# How to show the continuity of a specific function?

Let $$X$$ be a closed interval of $$\mathbb{R}$$, and $$C(X)$$ be the Banach space of all real-valued continuous functions defined on $$X$$. Denote by $$C(X)_+$$ the set of all non-negative functions in $$C(X)$$.

Let $$\pi(x, \mathrm{d} y)$$ be a transition probability ($$\int \pi(x, \mathrm{d} y) = 1$$) that possesses Feller property; that is, the function $$Kg(x):= \int_X g(y) \,\pi(x, \mathrm{d} y)$$ is continuous on $$X$$ whenever $$g \in C(X)$$.

Let an operator $$M$$ be defined by $$\left( Mf \right) (x) := \left( \int_X f^{-1} (y) \,\, \pi( x, \mathrm{d} y ) \right)^{-1} \qquad(\forall \, x \in X).$$

I want to verify that for any given function $$f$$ in $$C(X)_+$$, is the function $$Mf$$ also in $$C(X)_+$$?

It seems to me that the answer for the above question is no. But I could not find a counterexample to prove my conjecture.

In fact, I was thinking to take some continuous function that could reach zero at some point $$x$$. Because when some function $$f$$ is close to $$0$$, the integrand $$f^{-1}$$ blows up, and hence $$\int f^{-1} \pi(x, \mathrm{d} y)$$ also blows up and goes to infinity. Under this situation, the dominated convergence theorem may fail and the continuity of $$[ Mf(x) ]^{-1}$$ may not be obtained. Thus, $$Mf$$ may fail to be continuous.

That was all my conjecture. But I could not provide a concrete counterexample to show that $$Mf$$ may not be in $$C(X)_+$$ for some $$f \in C(X)_+$$.

Could anyone help me out please? Any idea or suggestions are most welcome!

Thank you very much!

• I imagine $C(X)_+=\{ f\in C(X)\mid f(x)>0\ \forall x\in X\}$. This is useful, because then from $f\in C_+$ you get $\frac1f\in C_+$. From that it follows that $x\mapsto \int_X \frac1{f(y)}\pi(x,dy)$ is continuous by the Feller property. Further since $\pi(x,dy)$ is a probability measure the integral of a positive function is a positive number, thus the above function is also positive (ie in $C_+$). Applying the first statement again gives that $M(f)$ is in $C_+$. – s.harp Nov 12 '18 at 19:35
• Thanks @s.harp . Good to see you :-) you’re right. If I confine $C(X)$ to the set $C(X)_{++}$ of all positive functions in $C(X)$, then $M(f)$ is in $C(X)_{++}$ for any $f \in C(X)_{++}$. In fact, I was wondering the case in which $C(X)_+ = \{ f\inC(X) \colon f \geq 0 \}$. The tricky part appears if $f(x)=0$ at some point $x$. Moreover, If $f$ is any constant function, then $Mf=f=c$ for the constant $c$. – Paradiesvogel Nov 12 '18 at 19:57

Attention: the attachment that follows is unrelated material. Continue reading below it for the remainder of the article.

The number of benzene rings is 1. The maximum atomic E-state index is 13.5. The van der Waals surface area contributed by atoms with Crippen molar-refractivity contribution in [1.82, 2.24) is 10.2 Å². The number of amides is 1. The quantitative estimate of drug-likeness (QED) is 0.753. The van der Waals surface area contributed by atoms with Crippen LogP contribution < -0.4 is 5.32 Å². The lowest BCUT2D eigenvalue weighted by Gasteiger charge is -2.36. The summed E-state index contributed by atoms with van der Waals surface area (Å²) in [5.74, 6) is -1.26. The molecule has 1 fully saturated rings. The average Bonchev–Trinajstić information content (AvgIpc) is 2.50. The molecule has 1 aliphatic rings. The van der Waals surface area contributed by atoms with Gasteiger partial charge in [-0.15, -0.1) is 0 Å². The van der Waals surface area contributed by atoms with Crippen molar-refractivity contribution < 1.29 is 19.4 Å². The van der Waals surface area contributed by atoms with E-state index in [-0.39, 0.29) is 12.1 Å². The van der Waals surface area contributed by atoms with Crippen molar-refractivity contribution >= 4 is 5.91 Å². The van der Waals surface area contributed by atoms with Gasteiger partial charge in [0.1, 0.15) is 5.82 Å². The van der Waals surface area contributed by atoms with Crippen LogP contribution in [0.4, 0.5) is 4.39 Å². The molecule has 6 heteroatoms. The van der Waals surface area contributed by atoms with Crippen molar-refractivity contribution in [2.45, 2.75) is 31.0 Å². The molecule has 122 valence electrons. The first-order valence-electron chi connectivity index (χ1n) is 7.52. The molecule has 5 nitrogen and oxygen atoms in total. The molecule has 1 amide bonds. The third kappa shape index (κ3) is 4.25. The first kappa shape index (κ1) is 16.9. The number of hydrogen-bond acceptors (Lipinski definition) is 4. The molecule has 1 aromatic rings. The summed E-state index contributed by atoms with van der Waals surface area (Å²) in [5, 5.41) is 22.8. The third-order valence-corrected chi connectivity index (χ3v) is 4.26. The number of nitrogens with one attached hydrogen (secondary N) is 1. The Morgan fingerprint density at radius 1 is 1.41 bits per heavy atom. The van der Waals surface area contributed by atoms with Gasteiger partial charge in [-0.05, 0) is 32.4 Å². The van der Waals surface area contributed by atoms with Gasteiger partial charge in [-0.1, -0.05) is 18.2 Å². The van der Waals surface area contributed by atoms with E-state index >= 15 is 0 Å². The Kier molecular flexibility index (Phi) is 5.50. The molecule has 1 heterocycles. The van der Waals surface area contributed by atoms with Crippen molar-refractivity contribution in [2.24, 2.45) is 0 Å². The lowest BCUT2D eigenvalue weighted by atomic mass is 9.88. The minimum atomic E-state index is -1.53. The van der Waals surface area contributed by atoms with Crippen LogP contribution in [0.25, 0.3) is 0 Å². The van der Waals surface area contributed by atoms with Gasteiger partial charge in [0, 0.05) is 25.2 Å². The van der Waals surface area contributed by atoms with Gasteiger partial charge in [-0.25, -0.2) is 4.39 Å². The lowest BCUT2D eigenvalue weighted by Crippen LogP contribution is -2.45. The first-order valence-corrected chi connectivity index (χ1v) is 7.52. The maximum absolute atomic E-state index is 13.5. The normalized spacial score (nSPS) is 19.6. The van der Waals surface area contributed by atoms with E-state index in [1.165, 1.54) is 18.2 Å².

• I see, in this case I think it is false. Lets see for a counterexample. – s.harp Nov 12 '18 at 20:36
• Thanks so much @s.harp ! – Paradiesvogel Nov 12 '18 at 21:01

## 1 Answer

Let $$X=[-1,1]$$ and let $$\pi(x,dy)$$ be the integration along $$[x,1+x]$$ for $$x\in[-1,0]$$ and integration along $$[0,1]$$ if $$x\in [0,1]$$. This measure should have the Feller property.

Now $$f(y)=\begin{cases}0& y≤0\\ \sqrt y &y≥0\end{cases}$$. Then $$\frac1{f(y)}=\begin{cases}\infty & y≤0\\ \frac{1}{\sqrt y}& y≥0\end{cases}$$, from which $$\int_X \frac1{f(y)}\pi(x,dy)=\infty \qquad \text{if x<0}$$ immediately follows. However for $$x≥0$$ you have $$\int_0^1\frac1{\sqrt y}dy = \frac12 (\sqrt1-\sqrt0)=\frac12.$$

These calculations give you $$M(f)(x)=\begin{cases} 0& x<0 \\ 2 &x≥0\end{cases},$$ which is not continuous.

• Thank you very much, @s.harp ! I might need some time to think about your counterexample, which is very impressive! Really appreciate your huge help! – Paradiesvogel Nov 12 '18 at 21:04
• Dear @s.harp, Would you mind explaining a bit more about how the measure you constructed has the Feller property please? Many thanks again :-) – Paradiesvogel Nov 12 '18 at 21:24
• Note that $\int_X f(y)\pi(x,dy)=\begin{cases} F(1)-F(0) & x≥0 \\ F(1-x) - F(x) & x≤ 0\end{cases}$ where $F$ is an anti-derivative of $f$. Since anti-derivatives are continuous the resulting function is continuous. – s.harp Nov 12 '18 at 22:01
• Thanks a million @s.harp, I learn it now. All the best :-) – Paradiesvogel Nov 12 '18 at 22:18